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UK: Labour Party source blames Hamas for expected West Midlands mayoral loss

Source told the BBC that the Gaza war had cost the party several seats, saying 'Hamas are the real villains'
Protesters hold placards and wave Palestinian flags as they walk through central London during a 'March For Palestine', on 28 October 2023 (MEE/Mohammad Saleh)

The UK’s Labour Party is widely expected to lose the West Midlands mayoral election to incumbent Andy Street, with one senior Labour Party source blaming the Palestinian movement Hamas for the electoral loss.

Results are still to be declared in the election, with votes set to be counted at 3pm on Saturday. But a senior Labour Party source told the BBC on Friday that the war on Gaza had cost the party several seats.

"It's the Middle East, not West Midlands, that will have won [Conservative candidate] Andy Street the mayoralty," the senior party source said.

"Once again Hamas are the real villains."

The quote immediately drew fierce criticism both inside and outside of the Labour Party, with another Labour source calling the quote "racist", whilst a Conservative source described it as "vile".

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MEE reached out to the Labour Party for further comment but did not receive a response by the time of publication.

Heading into the vote, there were already concerns that independent candidate Akhmed Yakoob would win the support of many in the Muslim community around Birmingham, largely due to Labour Party leader Keir Starmer's unabashed support for Israel and his hesitation in calling for a ceasefire.

Labour Party sources have suggested that Yakoob, who is backed by George Galloway's Workers Party of Britain, is expected to come third in some areas of the West Midlands, siphoning enough votes away from Labour to cost them victory.

'I said Keir Starmer would pay a high price for his betrayal on Palestine'

- George Galloway, Workers Party of Britain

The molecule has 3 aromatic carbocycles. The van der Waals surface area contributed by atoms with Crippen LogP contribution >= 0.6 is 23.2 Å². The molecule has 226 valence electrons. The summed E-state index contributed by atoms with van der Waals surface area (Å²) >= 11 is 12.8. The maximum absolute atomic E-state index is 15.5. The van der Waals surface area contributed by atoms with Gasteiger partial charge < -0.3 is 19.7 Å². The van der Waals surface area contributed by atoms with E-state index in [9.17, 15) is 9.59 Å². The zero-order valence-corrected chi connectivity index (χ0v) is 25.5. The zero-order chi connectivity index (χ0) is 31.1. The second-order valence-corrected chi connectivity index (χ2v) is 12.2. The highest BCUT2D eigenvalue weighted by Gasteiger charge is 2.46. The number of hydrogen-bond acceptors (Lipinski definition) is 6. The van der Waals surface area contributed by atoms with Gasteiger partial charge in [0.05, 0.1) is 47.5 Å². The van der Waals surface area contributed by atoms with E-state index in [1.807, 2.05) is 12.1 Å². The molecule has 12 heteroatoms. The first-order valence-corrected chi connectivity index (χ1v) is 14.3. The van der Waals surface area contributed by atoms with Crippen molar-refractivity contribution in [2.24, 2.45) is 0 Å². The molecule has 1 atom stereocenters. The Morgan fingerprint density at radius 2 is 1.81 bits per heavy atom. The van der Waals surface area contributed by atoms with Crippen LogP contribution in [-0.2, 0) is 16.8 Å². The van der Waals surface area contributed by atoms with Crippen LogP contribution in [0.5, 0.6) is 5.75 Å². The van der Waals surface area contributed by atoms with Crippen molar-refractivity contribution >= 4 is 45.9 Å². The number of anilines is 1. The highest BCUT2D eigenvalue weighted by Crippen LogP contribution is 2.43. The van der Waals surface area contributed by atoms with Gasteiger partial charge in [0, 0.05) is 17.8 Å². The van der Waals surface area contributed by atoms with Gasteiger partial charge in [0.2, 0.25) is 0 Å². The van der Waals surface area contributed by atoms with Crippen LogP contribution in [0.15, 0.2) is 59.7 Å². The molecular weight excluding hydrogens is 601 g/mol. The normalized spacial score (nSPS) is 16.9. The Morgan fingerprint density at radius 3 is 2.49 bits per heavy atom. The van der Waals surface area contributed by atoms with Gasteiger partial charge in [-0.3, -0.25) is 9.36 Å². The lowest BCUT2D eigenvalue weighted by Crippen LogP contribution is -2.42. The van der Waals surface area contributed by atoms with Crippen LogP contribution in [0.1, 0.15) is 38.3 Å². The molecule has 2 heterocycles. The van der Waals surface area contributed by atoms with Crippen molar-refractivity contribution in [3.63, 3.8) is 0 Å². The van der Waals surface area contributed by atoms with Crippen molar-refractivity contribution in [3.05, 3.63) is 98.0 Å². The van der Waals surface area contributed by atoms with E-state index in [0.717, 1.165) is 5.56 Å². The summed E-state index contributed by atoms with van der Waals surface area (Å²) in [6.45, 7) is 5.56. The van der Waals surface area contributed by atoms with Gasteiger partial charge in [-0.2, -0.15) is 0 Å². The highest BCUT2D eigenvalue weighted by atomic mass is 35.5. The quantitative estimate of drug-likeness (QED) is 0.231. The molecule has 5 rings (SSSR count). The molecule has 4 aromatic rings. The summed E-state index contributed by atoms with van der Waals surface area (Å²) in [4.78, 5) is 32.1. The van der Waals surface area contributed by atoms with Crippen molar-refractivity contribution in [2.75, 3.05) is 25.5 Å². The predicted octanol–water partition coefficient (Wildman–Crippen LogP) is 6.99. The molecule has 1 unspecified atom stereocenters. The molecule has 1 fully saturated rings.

Speaking to the media, a triumphant Galloway said: "Our candidate in the West Midlands looks like he may have cost Labour the mayoralty.

"I said Keir Starmer would pay a high price for his betrayal on Palestine. Today is the start of that."

Failure to unseat Andy Street, the Tory mayor of the West Midlands, would represent a significant setback for Starmer and comes after Labour lost control of Oldham on Friday with independents, some campaigning in support of Palestine, gaining five seats and pushing the council into no overall control.

Labour stacked up gains across England in the local elections but support appeared to drop in some areas with large Muslim voters, a sign of the damage done by the party's position on the devastating Israeli assault on Gaza.

Starmer has faced criticism by some within his party for not speaking out enough about Israel's military bombardment of Gaza, and over his party’s slow position towards supporting a Gaza ceasefire. Last November, his reluctance to back a ceasefire vote led to 10 frontbenchers resigning in protest.

He also caused a stir by saying in the aftermath of the 7 October attack on Israel that it had the right to cut off water and electricity to Gaza.

UK Labour Party position on Gaza blamed for Oldham election loss
Read More »

Pat McFadden, the party’s national election co-ordinator, conceded that Labour's position on the war had "been a factor in some places", telling the BBC "I don’t think there's any point in denying it."

But he added that the party had been "losing seats in Oldham for a few years".

Darren Jones, the shadow chief secretary to the Treasury, also admitted that the loss of support amongst Muslim voters was worrying for the party.

He told LBC: "We're very sad about that. There's no denying that in some parts of the country, where some independent candidates have run for the first time, they’ve attracted voters that we would want in the Labour family.

"That shows we've got more work to do to listen to and learn from and support voters across the country and try to persuade them to vote for Labour when they get the chance."

Asked if he was concerned that his party's stance on Gaza had cost some seats at the local elections, Starmer avoided the question, instead telling the BBC that he was "concerned wherever we lose votes".

"There's no denying that across the country, whether it's Hartlepool in the north or Rushmoor in the south or Redditch, a bellwether seat, we are winning votes across the country," he said.

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